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Sustainability Reports

Downtown Ann Arbor Turkey Trot Sustainability Report

Despite a chilly rain, the downtown Ann Arbor Turkey Trot 5K and kids run took place on schedule, with a good crowd on hand. And despite the conditions, the Zero Waste Team had its best Turkey Trot to date, with less than one pound of landfill!

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Epic Races – The Original Ann Arbor Turkey Trot 2021 Sustainability Report

The Original Ann Arbor Turkey Trot takes place at Hudson Mills Metropark, on a paved path with some challenging slow climbs. Runners can choose the 5K, 10K, or the “Iron Turkey” option for those brave enough to run both. There is also a one-mile kids run and a 200-yard dash for the youngest runners.

Of course turkeys are patriotic by nature. Ben would be proud!

The post-race area had a smaller “footprint” than previous years. We set up food, awards, and the Zero Waste Station on the concrete patio near the park building rather than out on the grass. It was a good choice on a cold morning with rain expected.

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Bonfyre Trail Fest 2021 Sustainability Report

A chilly fall morning, with the promise of fires, live music, food, and beer later on? Sounds like a perfect setup for a trail run. And so it was, with 750 athletes traversing various distances on the DTE Energy Foundation trail system near Chelsea. Naturally, we had to make sure it was all environmentally friendly, and boy did we succeed, getting as close to Zero Waste as about possible.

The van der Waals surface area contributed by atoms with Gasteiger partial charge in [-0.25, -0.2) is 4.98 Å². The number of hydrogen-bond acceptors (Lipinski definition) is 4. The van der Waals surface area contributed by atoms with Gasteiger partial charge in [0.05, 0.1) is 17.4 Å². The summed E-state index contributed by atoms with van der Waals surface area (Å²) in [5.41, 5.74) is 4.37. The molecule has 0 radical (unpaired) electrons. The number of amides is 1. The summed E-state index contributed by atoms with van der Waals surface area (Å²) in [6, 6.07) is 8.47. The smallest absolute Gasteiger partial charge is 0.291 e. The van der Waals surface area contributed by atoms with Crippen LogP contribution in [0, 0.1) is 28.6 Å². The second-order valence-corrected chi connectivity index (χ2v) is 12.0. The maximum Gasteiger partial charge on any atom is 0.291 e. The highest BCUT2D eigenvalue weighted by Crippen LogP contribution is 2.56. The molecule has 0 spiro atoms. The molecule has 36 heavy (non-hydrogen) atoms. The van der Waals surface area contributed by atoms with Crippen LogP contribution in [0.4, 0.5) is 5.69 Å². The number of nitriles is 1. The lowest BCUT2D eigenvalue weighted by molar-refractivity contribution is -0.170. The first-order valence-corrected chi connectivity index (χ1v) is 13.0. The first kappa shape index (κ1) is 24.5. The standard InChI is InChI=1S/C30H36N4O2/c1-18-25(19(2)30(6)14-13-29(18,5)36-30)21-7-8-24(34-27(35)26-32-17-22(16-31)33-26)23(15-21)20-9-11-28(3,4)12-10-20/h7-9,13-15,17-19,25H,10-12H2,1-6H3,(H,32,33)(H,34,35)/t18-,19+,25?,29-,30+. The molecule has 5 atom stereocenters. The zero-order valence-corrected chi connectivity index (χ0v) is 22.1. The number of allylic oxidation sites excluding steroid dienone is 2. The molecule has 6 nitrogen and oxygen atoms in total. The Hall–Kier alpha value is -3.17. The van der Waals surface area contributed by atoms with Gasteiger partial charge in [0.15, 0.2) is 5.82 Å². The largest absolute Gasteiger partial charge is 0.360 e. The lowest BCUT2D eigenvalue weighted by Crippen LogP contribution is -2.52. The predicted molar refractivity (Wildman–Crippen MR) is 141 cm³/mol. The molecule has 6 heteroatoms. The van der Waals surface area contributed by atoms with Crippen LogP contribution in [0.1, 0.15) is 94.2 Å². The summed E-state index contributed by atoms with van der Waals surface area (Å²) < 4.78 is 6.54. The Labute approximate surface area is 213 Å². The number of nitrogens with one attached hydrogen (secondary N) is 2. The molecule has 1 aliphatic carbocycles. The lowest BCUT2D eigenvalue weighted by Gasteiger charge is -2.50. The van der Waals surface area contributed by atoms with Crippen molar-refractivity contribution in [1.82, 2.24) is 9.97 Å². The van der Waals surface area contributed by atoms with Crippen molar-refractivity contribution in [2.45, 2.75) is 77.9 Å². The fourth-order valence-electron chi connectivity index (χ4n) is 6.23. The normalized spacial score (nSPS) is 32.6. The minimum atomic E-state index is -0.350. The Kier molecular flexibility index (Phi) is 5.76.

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Ann Arbor Marathon 2021 Sustainability Report

The Ann Arbor Marathon was back this year, with a good turnout, and the threatened rain politely held off until the afternoon. Good news for runners, and especially the staff: if you think running in the rain for hours is no fun, just try standing around in it. Either way, the Green Team was there to make sure we’d be environmentally friendly!

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Run Scream Run 2021 Sustainability Report

Run Scream Run returned to Wiard’s Orchards after a year hiatus, and the Haunted Village was scary as ever. Attendance, at around 700, was about half the usual total but still had its share of colorful costumes.

Master of Scare-amonies Randy inspiring the crowd to run fast. Real fast.

Some group had held a party the previous night, and the ground was littered with tiny liquor bottles and other trash. As I policed the field I saw one of the orchard’s staffers also picking up trash. I told him to leave his bag by our station and I’d recover the recycling, so that total is a bit higher than actually generated by the race.

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One, Two, Three…Scrumpy Skedaddle 2021 Sustainability Report

Back at Almar Orchards for the RF Events Scrumpy Skedaddle, featuring incredible organic hard cider, and a pancake breakfast provided by Chris Cakes of Michigan. And where I either reached a new high in Zero Waste, or a new low. Depends on your point of view.

Here’s a chance to test your estimation skill. How many syrup packets are soaking in this sink? Answer at the end of the report. I’ll give you a hint – there were 600 registered runners, plus another 100 or so spectators eating breakfast there.

You didn’t count them, Jeff. Please tell me you didn’t.